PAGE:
How far should “student safety” go? – A ‘Secret Life of Students’ Blog
When we interviewed students earlier this year about their attitude towards safety, little did we know quite how relevant the findings would be. The interviews were part of a piece of research that covered both safety and community, and were informed by a broad literature review. Unfortunately the lockdown struck just as we were about to go out with a national survey, so we are left with some emerging findings that are yet to be fully validated. Nonetheless, they suggest some interesting areas of enquiry and a few ideas that may help us to provide a better experience for this year’s students.
The findings were organised using a framework proposed by a previous piece of research which split the drivers of student safety perception into:
- Physical factors
- Personal factors
- Social factors
We found that physical factors – locks, lighting, CCTV and so on – were expected, and were unremarkable unless something went wrong. If safety measures were not present or failed, a student’s sense of safety could be shaken, and sometimes severely so. Students told us they wanted to be in a safe and even a protected environment, and felt that the university couldn’t do too much to ensure their safety.
Personal factors describe the past experiences and personality factors that affect a student’s appetite for risk. Students come to UK universities from all over the world, and we found that their home context could have a big impact on their sense of safety. Students from vibrant cities, or from countries less safe than the UK, could be complacent about their personal safety, whereas those from quieter and rural backgrounds tended to be more cautious. We also heard examples of previous life experiences colouring their sense of safety at university.
Social factors seemed to play a strong role in maintaining a sense of safety especially for students who felt that they weren’t typical. In our interviews and focus groups, most of the students we spoke to saw themselves as different from the norm, even those from a university with a very diverse student body. Safety was very closely linked to identity for many students. They described how they had gone about finding people who felt familiar or had similar values when they first arrived, which made them feel safe. Similarly, they would set their own boundaries and even reject friends who made them feel unsafe.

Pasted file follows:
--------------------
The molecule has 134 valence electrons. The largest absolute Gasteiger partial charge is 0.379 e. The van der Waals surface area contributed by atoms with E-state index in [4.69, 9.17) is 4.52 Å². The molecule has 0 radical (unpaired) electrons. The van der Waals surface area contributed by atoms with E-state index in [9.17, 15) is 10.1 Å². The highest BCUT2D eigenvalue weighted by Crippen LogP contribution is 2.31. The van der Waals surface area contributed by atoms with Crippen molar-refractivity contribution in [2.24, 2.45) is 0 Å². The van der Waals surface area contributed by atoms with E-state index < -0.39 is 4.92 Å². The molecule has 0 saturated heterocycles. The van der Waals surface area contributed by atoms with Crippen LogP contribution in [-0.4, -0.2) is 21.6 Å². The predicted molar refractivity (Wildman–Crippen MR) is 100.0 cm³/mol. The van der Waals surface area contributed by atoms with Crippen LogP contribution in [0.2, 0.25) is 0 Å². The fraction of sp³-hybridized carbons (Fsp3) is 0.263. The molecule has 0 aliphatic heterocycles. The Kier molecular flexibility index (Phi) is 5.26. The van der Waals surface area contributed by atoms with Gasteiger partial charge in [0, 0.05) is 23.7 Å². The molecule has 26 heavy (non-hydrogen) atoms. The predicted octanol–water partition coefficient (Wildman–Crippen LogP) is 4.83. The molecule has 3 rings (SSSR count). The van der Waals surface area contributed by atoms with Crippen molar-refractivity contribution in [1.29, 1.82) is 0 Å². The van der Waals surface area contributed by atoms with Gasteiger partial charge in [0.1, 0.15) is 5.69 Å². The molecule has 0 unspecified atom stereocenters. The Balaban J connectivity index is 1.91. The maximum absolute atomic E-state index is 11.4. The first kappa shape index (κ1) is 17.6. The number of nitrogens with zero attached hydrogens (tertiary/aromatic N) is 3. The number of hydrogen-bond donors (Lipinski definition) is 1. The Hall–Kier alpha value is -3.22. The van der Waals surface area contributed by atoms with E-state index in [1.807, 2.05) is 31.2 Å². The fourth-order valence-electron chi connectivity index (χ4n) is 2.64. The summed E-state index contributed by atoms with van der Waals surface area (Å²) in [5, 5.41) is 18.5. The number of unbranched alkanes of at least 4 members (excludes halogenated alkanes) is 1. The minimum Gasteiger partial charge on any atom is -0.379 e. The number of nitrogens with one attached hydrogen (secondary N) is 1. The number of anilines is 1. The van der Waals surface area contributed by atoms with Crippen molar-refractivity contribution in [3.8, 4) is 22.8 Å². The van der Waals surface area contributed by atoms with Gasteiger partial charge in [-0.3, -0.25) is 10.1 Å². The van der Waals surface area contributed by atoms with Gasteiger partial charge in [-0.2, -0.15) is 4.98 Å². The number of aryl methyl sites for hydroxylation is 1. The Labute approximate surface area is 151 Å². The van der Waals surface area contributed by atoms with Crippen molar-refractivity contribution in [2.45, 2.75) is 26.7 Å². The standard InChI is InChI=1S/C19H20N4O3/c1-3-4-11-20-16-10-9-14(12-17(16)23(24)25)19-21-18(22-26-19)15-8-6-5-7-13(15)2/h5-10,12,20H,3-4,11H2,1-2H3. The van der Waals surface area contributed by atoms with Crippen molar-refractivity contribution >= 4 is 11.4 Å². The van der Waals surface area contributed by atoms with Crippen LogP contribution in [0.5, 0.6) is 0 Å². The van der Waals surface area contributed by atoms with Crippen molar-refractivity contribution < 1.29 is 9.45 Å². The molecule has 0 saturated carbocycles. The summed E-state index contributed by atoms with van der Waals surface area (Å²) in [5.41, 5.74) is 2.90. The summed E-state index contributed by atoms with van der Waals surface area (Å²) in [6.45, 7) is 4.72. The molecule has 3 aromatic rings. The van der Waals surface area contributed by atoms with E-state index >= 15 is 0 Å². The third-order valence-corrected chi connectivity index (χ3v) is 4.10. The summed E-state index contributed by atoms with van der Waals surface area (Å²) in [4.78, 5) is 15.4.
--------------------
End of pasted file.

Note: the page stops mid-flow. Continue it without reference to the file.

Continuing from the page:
As we move into the new academic year, our findings suggest three ways in which students may respond to the COVID crisis, and how we can help them feel as safe as possible in their accommodation and on campus.
- COVID related safety measures are likely to become invisible after the first few days, but any breach or flaw in these measures could trigger strong safety fears.
- Students with previous negative experiences of COVID, underlying health conditions or even unrelated conditions such as anxiety, PTSD or phobias, are likely be more risk averse and anxious. The safety measures themselves could cause anxiety among some students.
- Many new students want to find friends who feel familiar or share their values and background in order to feel safe at university. How will we help them to do this effectively and quickly in a social distanced environment?
COVID represents a new threat to personal safety, but this doesn’t change the underlying dynamics that dictate a student’s feeling of safety. By responding to all aspects of safety – physical, personal and social aspects of safety – we can ensure that students have the best possible experience this challenging year.
This blog is a summarised version of a presentation given at Wonkhe‘s The Secret Life of Students conference, 17 September 2020.